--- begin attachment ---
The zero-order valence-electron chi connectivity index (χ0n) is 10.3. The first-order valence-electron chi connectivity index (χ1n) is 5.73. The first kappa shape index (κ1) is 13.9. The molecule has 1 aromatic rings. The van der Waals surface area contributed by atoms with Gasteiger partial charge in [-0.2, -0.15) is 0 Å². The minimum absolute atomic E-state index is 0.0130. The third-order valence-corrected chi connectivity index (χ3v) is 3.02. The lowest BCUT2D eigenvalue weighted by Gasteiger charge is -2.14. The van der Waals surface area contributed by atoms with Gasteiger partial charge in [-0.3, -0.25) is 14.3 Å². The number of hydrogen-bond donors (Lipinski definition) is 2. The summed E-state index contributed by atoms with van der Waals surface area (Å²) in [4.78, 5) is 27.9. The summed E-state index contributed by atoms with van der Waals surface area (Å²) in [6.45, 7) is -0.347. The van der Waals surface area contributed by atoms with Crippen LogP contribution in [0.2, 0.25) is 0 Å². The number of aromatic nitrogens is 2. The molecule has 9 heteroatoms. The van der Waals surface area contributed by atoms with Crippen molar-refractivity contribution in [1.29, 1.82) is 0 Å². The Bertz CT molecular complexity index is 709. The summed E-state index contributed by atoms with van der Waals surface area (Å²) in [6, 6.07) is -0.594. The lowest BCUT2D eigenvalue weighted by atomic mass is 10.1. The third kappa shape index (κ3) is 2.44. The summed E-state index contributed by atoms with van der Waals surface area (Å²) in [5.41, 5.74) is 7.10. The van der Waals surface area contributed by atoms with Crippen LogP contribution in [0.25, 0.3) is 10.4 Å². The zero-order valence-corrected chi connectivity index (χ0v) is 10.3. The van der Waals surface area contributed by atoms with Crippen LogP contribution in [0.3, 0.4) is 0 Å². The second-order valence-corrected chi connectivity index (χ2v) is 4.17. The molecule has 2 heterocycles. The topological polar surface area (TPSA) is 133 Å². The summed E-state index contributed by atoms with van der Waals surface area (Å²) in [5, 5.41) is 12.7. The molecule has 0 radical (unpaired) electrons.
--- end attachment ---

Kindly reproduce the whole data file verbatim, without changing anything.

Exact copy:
The zero-order valence-electron chi connectivity index (χ0n) is 10.3. The first-order valence-electron chi connectivity index (χ1n) is 5.73. The first kappa shape index (κ1) is 13.9. The molecule has 1 aromatic rings. The van der Waals surface area contributed by atoms with Gasteiger partial charge in [-0.2, -0.15) is 0 Å². The minimum absolute atomic E-state index is 0.0130. The third-order valence-corrected chi connectivity index (χ3v) is 3.02. The lowest BCUT2D eigenvalue weighted by Gasteiger charge is -2.14. The van der Waals surface area contributed by atoms with Gasteiger partial charge in [-0.3, -0.25) is 14.3 Å². The number of hydrogen-bond donors (Lipinski definition) is 2. The summed E-state index contributed by atoms with van der Waals surface area (Å²) in [4.78, 5) is 27.9. The summed E-state index contributed by atoms with van der Waals surface area (Å²) in [6.45, 7) is -0.347. The van der Waals surface area contributed by atoms with Crippen LogP contribution in [0.2, 0.25) is 0 Å². The number of aromatic nitrogens is 2. The molecule has 9 heteroatoms. The van der Waals surface area contributed by atoms with Crippen molar-refractivity contribution in [1.29, 1.82) is 0 Å². The Bertz CT molecular complexity index is 709. The summed E-state index contributed by atoms with van der Waals surface area (Å²) in [6, 6.07) is -0.594. The lowest BCUT2D eigenvalue weighted by atomic mass is 10.1. The third kappa shape index (κ3) is 2.44. The summed E-state index contributed by atoms with van der Waals surface area (Å²) in [5.41, 5.74) is 7.10. The van der Waals surface area contributed by atoms with Crippen LogP contribution in [0.25, 0.3) is 10.4 Å². The zero-order valence-corrected chi connectivity index (χ0v) is 10.3. The van der Waals surface area contributed by atoms with Crippen LogP contribution in [0.3, 0.4) is 0 Å². The second-order valence-corrected chi connectivity index (χ2v) is 4.17. The molecule has 2 heterocycles. The topological polar surface area (TPSA) is 133 Å². The summed E-state index contributed by atoms with van der Waals surface area (Å²) in [5, 5.41) is 12.7. The molecule has 0 radical (unpaired) electrons.